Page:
- Researchers say people don’t necessarily drink less alcohol as they transition from their 20s to their 30s.
- They did note that people, whether they’re light, moderate, or heavy drinkers, tend to stay on the same track through adulthood.
- Researchers note alcohol misuse doesn’t go away on its own just because someone gets older. The person needs to make conscious choices to address the issue.
There exists in our popular consciousness an image of the heavy drinking, hard-partying college-aged young adult.
With that comes the expectation that after their early 20s, most of these people settle down and reduce their drinking habits.
Now, a new study from the Rollins School of Public Health at Emory University in Atlanta suggests that while some people do cut back as they get older, it may not be as much as you’d expect.
First, it depends on how much you drink in the first place.
Researchers studied 1,004 people between ages 17 and 33 and surveyed them seven times.
Researchers reported that whatever track the participants started on — as a light, moderate, or heavy drinker — in their teens and young adulthood, they tended to stay on that track.
There were some small variances.
Light drinkers tended to drink light throughout the entirety of the study.
People who drank moderately in their teens ramped up in their early 20s and then tended to slightly reduce how much they drank by their early 30s.
High alcohol use groups followed a similar trajectory, drinking a lot in their early 20s and trailing off slightly by their early 30s.
Between ages 24 and 29, heavy drinkers cut about a drink per day out of their habit, from 5.5 drinks to 4.5.
Moderate drinkers drank 0.27 fewer drinks daily, falling to an average of 1.28 per day.
Moderate and heavy drinkers also tended to report more negative consequences from their drinking, from poorer health and problems at work to difficulties with interpersonal relationships, the research showed.
Self-selection and normalization
The researchers also found that heavy drinkers tended to socialize with peer groups that also drank heavily or used other substances.
However, the situation can be much more complicated than that, according to Thomas Delegatto, MS, CADC, executive director of Recovery Works Merrillville, a drug and alcohol addiction treatment center for adult men and women in northwest Indiana.
“Rarely do we find that people are able to only associate with others who drink like them. Typically people find themselves in a diverse group of individuals with varied drinking habits,” Delegatto told Healthline.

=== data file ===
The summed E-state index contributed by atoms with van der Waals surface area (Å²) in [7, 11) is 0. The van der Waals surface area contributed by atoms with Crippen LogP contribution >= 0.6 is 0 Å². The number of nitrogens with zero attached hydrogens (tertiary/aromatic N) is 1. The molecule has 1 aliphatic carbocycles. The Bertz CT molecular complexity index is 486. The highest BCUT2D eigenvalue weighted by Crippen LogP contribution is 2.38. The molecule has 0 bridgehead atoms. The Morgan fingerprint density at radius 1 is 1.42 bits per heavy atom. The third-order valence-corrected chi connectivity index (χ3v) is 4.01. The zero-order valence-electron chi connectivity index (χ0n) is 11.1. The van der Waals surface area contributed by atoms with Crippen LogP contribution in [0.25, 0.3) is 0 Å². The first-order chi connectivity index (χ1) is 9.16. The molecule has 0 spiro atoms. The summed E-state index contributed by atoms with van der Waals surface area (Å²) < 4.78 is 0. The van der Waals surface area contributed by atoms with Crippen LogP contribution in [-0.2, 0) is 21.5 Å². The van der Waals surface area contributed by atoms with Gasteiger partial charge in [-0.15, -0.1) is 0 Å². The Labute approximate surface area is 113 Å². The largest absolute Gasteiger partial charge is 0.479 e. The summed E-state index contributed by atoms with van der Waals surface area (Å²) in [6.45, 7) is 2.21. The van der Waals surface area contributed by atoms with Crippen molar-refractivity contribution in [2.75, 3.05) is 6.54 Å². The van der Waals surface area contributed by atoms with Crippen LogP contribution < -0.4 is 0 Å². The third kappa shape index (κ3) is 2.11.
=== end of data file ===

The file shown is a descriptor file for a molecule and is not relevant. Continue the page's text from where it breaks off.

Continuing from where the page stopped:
“Someone struggling with excessive use of alcohol will often try to minimize or hide the amount of alcohol that they are consuming from their families, peers, friends, and co-workers or employers. They may also tend to seek out those who they perceive to drink more than them in order to feel better about their own alcohol consumption,” he said.
Cameron Haslip, a research assistant at the Feinstein Institutes for Medical Research at Northwell Health, agrees.
“There is a large self-selection component — especially as we age,” Haslip told Healthline. “Longitudinal data has reported both social selection and social influence affect the association between the individual and network drinking consumption in adults, with reports of a stronger influence from social selection.”
For that reason, Haslip is working with Northwell Health and the National Institute on Alcohol Abuse and Alcoholism (NIAAA) on Project TAMMI, “a no-cost study that aims to help people reduce alcohol use to healthier levels.”
NIAAA recommendations for healthy drinking levels are fewer than three or four drinks per sitting and fewer than 7 and 14 drinks per week for women and men, respectively.
But while most of the United States consumes alcohol at a similar rate to its European peers, we’re more likely to binge drink than most.
In 2018, almost 140 million Americans aged 12 or older reported being current alcohol users, with 48 percent of this group reporting binge drinking and almost 12 percent of this group reporting heavy drinking in the past month.
“The idea of abstaining during the week and binge drinking on the weekends is mostly an American tradition,” Sal Raichbach, PsyD, LCSW, CFSW, director of clinical services at the Ambrosia Treatment Center in California, told Healthline.
More research needed
Experts say what’s clear is there’s no reason to think that one’s drinking habits over the years will change without a conscious choice.
“Since this is a new finding, it is useful because it makes sure we take moderate and heavy drinking seriously and don’t simply assume it will resolve on its own,” said Dr. Omar Manejwala, chief medical officer with Catasys, a technology-enabled healthcare company that focuses on helping people make behavioral changes to their health.
And there are limitations in the methodology, too.
“This is a meaningful study, but it’s also important to note (as the authors do) that this was a study of middle-class white students and was based on self-reporting of drinking, not on measuring drinking,” Manejwala told Healthline. “That can sometimes introduce bias.”
That said, if you’re concerned about your alcohol use, Delegatto says you should consider the following questions:
- Do you need to drink more in order to feel the effects of alcohol?
- Do you become angry or irritable when you’re drinking?
- Do you feel guilty about drinking?
- Do you have problems at work or school because of drinking?
- Do you think it might be better if you cut back on your drinking?
“If one answers yes to some of these questions, they may already be experiencing consequences related to their alcohol consumption,” he said.
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